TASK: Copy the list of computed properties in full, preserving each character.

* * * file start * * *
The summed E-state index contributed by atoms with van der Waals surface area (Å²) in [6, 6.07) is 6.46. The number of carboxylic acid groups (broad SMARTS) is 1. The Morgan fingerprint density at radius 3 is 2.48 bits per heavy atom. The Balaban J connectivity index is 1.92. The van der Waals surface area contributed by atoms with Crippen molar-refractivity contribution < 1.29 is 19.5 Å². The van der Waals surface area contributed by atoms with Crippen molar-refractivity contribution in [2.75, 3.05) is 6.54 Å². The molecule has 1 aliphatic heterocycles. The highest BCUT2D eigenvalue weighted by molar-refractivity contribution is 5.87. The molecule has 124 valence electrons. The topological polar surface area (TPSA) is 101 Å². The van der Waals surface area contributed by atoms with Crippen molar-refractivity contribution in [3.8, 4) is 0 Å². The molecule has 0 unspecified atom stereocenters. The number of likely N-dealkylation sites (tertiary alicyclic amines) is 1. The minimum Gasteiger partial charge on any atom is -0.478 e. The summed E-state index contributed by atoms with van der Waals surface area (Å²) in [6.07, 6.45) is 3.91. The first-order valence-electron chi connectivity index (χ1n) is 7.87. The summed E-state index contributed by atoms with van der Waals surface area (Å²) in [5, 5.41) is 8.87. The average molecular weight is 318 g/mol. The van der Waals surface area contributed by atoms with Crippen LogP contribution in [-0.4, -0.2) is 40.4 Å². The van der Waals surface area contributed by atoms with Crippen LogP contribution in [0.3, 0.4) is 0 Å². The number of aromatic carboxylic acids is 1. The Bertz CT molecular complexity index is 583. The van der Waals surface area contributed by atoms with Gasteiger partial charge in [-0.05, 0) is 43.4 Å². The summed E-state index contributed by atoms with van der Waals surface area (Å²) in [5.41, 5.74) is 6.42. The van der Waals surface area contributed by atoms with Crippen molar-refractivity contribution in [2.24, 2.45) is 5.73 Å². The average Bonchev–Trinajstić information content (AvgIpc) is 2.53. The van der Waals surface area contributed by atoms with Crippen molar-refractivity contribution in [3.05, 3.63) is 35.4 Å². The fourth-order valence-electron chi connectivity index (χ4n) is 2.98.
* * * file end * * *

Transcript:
The summed E-state index contributed by atoms with van der Waals surface area (Å²) in [6, 6.07) is 6.46. The number of carboxylic acid groups (broad SMARTS) is 1. The Morgan fingerprint density at radius 3 is 2.48 bits per heavy atom. The Balaban J connectivity index is 1.92. The van der Waals surface area contributed by atoms with Crippen molar-refractivity contribution < 1.29 is 19.5 Å². The van der Waals surface area contributed by atoms with Crippen molar-refractivity contribution in [2.75, 3.05) is 6.54 Å². The molecule has 1 aliphatic heterocycles. The highest BCUT2D eigenvalue weighted by molar-refractivity contribution is 5.87. The molecule has 124 valence electrons. The topological polar surface area (TPSA) is 101 Å². The van der Waals surface area contributed by atoms with Crippen molar-refractivity contribution in [3.8, 4) is 0 Å². The molecule has 0 unspecified atom stereocenters. The number of likely N-dealkylation sites (tertiary alicyclic amines) is 1. The minimum Gasteiger partial charge on any atom is -0.478 e. The summed E-state index contributed by atoms with van der Waals surface area (Å²) in [6.07, 6.45) is 3.91. The first-order valence-electron chi connectivity index (χ1n) is 7.87. The summed E-state index contributed by atoms with van der Waals surface area (Å²) in [5, 5.41) is 8.87. The average molecular weight is 318 g/mol. The van der Waals surface area contributed by atoms with Crippen LogP contribution in [-0.4, -0.2) is 40.4 Å². The van der Waals surface area contributed by atoms with Crippen LogP contribution in [0.3, 0.4) is 0 Å². The number of aromatic carboxylic acids is 1. The Bertz CT molecular complexity index is 583. The van der Waals surface area contributed by atoms with Gasteiger partial charge in [-0.05, 0) is 43.4 Å². The summed E-state index contributed by atoms with van der Waals surface area (Å²) in [5.41, 5.74) is 6.42. The van der Waals surface area contributed by atoms with Crippen molar-refractivity contribution in [2.24, 2.45) is 5.73 Å². The average Bonchev–Trinajstić information content (AvgIpc) is 2.53. The van der Waals surface area contributed by atoms with Crippen molar-refractivity contribution in [3.05, 3.63) is 35.4 Å². The fourth-order valence-electron chi connectivity index (χ4n) is 2.98.